or simply,

$\vec A = <0, 1>$

If you try this for the other example, you should get the same result. Try it out.

Also,

$|\vec A| = A = \sqrt{x^2 + y^2}$

Try deriving this on yourself. It only need Pythagoras' theorem.

Operations on Vectors:

As I said before, this is not exhaustive, in fact, it's a very basic primer. So, not everything will be here.

Addition

Vectors can be added quite simply. You just take their components and add them -

$$\vec A = <x_1, y_1> \space \space \space \vec B = <x_2, y_2>$$

$$\vec A + \vec B = <x_1 + x_2, y_1 + y_2>$$

As for the magnitude -

$$|\vec A + \vec B| = \sqrt{A^2 + B^2 + 2\cdot AB \cdot cos(\theta)}$$

where $\theta$ is the angle between both vectors. This is harder to derive. and uses a trigonometric concept called "the law of cosines". Not really something needed for EE, so I won't be teaching any of that. You can and should look it up if you're interested, or PM me if you want a separate lesson to be posted on that. Subtraction is defined the same way, just substitute $\vec B$ for $-\vec B$.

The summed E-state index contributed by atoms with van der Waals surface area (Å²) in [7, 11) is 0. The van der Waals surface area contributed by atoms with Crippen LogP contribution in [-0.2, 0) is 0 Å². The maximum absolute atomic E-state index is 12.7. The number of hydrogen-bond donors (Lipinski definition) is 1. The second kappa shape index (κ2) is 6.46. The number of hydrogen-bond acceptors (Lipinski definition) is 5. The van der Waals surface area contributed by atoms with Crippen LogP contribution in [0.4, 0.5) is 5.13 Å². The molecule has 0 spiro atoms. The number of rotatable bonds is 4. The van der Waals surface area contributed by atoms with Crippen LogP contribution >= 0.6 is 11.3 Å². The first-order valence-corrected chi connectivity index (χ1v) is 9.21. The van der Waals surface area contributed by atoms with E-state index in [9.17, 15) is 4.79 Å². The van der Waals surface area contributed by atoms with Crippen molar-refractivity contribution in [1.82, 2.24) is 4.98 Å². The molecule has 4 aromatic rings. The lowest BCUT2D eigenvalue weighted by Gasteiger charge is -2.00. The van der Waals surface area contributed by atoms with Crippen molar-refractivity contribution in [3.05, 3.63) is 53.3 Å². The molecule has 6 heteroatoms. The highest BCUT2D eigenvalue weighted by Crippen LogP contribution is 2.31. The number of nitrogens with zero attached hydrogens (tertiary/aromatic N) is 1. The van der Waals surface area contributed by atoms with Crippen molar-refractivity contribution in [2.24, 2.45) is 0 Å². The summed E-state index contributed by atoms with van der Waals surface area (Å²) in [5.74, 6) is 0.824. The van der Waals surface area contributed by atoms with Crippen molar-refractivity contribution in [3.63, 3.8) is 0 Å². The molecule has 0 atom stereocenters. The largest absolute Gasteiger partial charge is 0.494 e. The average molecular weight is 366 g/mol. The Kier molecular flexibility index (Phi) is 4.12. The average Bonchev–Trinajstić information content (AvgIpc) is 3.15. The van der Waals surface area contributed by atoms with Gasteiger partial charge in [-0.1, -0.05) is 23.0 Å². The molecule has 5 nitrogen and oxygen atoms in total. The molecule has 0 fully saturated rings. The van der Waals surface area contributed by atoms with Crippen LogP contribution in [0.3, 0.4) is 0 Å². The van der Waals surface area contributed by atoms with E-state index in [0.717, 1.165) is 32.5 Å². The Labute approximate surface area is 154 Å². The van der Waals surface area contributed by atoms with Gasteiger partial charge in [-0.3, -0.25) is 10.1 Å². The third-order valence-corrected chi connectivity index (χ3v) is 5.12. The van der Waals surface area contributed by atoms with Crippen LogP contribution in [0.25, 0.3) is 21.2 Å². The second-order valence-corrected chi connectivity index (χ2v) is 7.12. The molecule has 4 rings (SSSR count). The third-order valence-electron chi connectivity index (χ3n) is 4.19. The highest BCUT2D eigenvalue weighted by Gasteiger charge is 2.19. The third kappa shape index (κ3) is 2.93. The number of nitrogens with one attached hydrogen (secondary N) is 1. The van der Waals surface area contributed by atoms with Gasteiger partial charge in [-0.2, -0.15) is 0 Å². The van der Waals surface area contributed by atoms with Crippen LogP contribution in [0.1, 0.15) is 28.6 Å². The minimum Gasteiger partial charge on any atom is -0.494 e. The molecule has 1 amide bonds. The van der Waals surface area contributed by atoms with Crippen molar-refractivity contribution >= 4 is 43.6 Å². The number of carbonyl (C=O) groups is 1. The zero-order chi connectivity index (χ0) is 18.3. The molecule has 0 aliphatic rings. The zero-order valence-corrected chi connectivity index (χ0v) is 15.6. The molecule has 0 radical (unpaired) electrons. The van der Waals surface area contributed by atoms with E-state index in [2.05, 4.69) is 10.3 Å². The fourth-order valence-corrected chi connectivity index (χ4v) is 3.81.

Scalar Multiplication

This is probably the easiest property of all things. When there's a scalar (a number belonging to $\Bbb {R, Z} etc$) you simply multiply the magnitude, or each of the components by that number, and that's it. That's also why $\vec B$ = $-\vec B$ works.

And that's it. This is all you need. Good day good sirs (no I won't say madam, because its stupid, and I'm lazy. I'm not changing habits because some guy on the internet tells me to do it).